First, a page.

Day 47 – 2nd November 2015, Negreira to Olveiroa.
I awoke feeling refreshed and energised, ready to face a longish walk of 33 km or so (20.6 miles) to Olveiroa, the next stop on my journey towards Finisterre. Hostal la Mezquita provided me with a generous buffet breakfast, which was indeed welcome. I thought I might as well stock up as much as I could for the hours ahead on the road.
I bade farewell to Negreira, just as the sun had poked through the eerie mist, which cloaked the cobbled streets and headed out into the countryside once again. I paused briefly by a stone crucifix at San Xulian to watch the last few moments of the sunrise and then continued on my way along the leaf-strewn woodland paths, that opened out onto farm tracks later on. Thankfully, the skies were clear and the sun shone brightly, warming up my tired muscles and I soon fell into a good, walking rhythm.
I trundled on admiring the beautiful, lush green fields and passed by a group of men with their guns and hunting dogs. Having encountered men with guns in some dodgy scenarios in other parts of the world during my humanitarian aid career, this sight would have unnerved me a little and I would have been ready to take flight if necessary, but not here. I felt perfectly safe. They went about their daily business, chatting merrily and wished me a “Buen Camino” as I ambled by. After a couple of hours or so and 14 kms of walking I stopped at A Nosa Casa in the village of Vilaserio to enjoy a second breakfast (or was it an early lunch?) consisting of a huge bacon and cheese bocadillo.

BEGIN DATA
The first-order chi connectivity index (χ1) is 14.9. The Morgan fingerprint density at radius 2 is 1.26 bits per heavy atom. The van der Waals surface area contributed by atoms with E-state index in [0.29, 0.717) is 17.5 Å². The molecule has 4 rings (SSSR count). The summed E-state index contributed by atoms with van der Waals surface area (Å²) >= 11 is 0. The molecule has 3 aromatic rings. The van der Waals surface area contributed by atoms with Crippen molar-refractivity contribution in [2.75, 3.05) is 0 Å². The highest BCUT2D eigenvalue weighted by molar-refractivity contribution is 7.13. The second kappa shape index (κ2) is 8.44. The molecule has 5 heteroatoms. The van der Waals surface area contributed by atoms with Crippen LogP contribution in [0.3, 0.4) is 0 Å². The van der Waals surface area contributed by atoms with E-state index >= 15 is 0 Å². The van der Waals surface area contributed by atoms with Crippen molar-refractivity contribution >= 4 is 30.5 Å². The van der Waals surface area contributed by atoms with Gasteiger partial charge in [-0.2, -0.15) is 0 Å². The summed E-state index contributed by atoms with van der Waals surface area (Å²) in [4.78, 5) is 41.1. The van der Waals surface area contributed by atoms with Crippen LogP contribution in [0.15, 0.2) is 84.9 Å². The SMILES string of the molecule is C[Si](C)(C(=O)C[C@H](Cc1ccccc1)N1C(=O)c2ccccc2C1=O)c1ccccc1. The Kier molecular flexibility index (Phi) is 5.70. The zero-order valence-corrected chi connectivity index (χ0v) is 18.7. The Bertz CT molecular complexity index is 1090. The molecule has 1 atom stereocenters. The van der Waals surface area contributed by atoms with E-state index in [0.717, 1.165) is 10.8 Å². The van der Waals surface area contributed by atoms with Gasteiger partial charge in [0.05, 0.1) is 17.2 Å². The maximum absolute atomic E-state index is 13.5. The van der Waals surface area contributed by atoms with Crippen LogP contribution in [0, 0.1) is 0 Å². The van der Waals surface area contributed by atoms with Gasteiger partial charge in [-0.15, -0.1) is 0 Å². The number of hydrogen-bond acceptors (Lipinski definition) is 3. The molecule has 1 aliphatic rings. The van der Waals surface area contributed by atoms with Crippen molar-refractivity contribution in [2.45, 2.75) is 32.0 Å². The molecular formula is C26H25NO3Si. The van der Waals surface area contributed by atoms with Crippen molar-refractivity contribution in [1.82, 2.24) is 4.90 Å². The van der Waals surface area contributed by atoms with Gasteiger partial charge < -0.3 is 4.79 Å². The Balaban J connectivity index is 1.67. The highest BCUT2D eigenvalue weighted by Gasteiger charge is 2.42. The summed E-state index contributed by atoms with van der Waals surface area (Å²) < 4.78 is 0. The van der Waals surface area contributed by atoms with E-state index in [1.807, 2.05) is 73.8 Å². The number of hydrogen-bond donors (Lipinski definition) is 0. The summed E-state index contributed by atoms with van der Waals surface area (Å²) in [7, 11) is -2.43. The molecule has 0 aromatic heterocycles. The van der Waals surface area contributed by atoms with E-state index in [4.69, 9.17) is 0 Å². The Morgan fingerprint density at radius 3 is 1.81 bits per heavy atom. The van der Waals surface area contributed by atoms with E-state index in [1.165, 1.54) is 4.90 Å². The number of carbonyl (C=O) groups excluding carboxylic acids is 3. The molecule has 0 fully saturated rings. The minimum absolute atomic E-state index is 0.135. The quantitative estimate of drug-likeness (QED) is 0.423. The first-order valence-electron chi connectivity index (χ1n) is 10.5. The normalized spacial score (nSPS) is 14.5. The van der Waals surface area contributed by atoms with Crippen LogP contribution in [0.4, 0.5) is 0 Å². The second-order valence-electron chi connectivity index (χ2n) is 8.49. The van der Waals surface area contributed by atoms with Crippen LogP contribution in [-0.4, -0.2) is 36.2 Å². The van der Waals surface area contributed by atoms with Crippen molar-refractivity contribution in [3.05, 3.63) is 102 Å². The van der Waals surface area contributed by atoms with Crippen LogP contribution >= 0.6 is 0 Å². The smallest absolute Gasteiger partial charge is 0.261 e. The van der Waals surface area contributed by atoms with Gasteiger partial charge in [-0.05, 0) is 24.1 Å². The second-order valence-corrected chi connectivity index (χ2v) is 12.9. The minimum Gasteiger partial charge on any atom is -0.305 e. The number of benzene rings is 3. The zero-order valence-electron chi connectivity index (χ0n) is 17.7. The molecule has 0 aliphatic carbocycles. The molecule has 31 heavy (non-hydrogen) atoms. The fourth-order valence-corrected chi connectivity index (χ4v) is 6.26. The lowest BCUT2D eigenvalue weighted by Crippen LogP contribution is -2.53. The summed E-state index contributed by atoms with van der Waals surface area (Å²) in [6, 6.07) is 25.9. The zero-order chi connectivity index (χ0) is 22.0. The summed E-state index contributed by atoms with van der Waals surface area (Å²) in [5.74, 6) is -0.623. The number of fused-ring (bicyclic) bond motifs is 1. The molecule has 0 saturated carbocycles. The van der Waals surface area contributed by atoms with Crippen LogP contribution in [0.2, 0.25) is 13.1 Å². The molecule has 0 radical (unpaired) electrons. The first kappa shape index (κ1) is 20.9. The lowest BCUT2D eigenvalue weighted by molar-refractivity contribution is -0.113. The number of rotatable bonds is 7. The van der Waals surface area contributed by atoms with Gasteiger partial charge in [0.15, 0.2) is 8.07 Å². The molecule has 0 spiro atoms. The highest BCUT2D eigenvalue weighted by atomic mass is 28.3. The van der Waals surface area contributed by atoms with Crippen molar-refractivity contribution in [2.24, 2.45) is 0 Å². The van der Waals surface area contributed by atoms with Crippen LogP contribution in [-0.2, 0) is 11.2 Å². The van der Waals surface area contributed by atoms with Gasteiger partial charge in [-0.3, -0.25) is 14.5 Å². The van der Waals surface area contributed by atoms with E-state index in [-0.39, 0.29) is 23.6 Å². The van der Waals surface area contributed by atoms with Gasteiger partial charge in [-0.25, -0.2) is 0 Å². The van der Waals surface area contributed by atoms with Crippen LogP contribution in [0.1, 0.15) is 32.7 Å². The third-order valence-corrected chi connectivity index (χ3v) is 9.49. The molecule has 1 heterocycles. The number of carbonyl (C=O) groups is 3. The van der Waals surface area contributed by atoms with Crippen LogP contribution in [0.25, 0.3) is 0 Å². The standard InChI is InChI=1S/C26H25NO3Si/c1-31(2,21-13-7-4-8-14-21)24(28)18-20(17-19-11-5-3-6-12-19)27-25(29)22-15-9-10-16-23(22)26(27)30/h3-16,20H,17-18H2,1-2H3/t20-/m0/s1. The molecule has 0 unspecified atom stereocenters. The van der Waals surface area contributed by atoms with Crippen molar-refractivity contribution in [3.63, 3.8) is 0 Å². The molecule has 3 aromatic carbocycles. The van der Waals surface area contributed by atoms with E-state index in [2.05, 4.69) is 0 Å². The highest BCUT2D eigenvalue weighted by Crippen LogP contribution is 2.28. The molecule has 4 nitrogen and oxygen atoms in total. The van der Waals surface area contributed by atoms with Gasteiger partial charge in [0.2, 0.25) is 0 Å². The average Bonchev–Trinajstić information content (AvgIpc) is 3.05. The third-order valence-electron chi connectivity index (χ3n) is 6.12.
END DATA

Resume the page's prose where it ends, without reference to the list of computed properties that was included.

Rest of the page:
My epic and enjoyable walk continued through the magnificently beautiful, rolling, green countryside and shaded woodlands of Galicia, which reminded me so much of my home county of Warwickshire in the UK. Once again, I didn’t encounter pilgrims en route and walked in solitude totally at home. The constant pounding of my feet on hard, dry, compacted earth and asphalt for the second half of my walk made my feet throb and burn and by the time I reached Olveiroa later in the afternoon it seemed I had walked much further than I had first thought, taking into account the elevations of the hills the distance I had covered was probably nearer the 35 km mark. Never again, I thought to myself! This was way too much!
I was flagging when I entered Olveiroa and opted to bypass the busier albergues and despite my aching feet, continued to walk a little further into the heart of the village. I came across a lovely, rustic and characterful Casa Rural called As Pias and enquired inside about rooms. Luckily, they had one ensuite available and I snapped it up as I was ready to drop. I forced myself up the stairs and into my cosy, stone-walled room with shutters. I could’t wait to have a shower and soothe my poor aching feet. I will make a special mention and big thank you to my friend Shelley Mottershead for the cool and soothing foot gel she gave me before I set off for my Camino. I have used it several time already on my journey and I smothered my feet in it after my shower. It really worked!
Being too tired to take a look around the village, I crashed out on the bed for a while, then I managed to skype Brett before going down to dinner. Oh yes that alien, which took over my stomach a few weeks ago, was still making its presence known and I was ravenously hungry. I must have stumbled upon a ‘gastropub’ here at As Pias, I thought to myself. The excellent pilgrim meal, wine and friendly, laid back service didn’t disappoint and feeling sated, I trundled off to bed. Tomorrow, I have about 31km to walk in order to reach Finisterre. Whoop, whoop, Camino Finisterre is two thirds done already. But will I burn my clothes in the fire pit at the end of the earth?
Watch this space to find out what happened next.
Peace, love and light,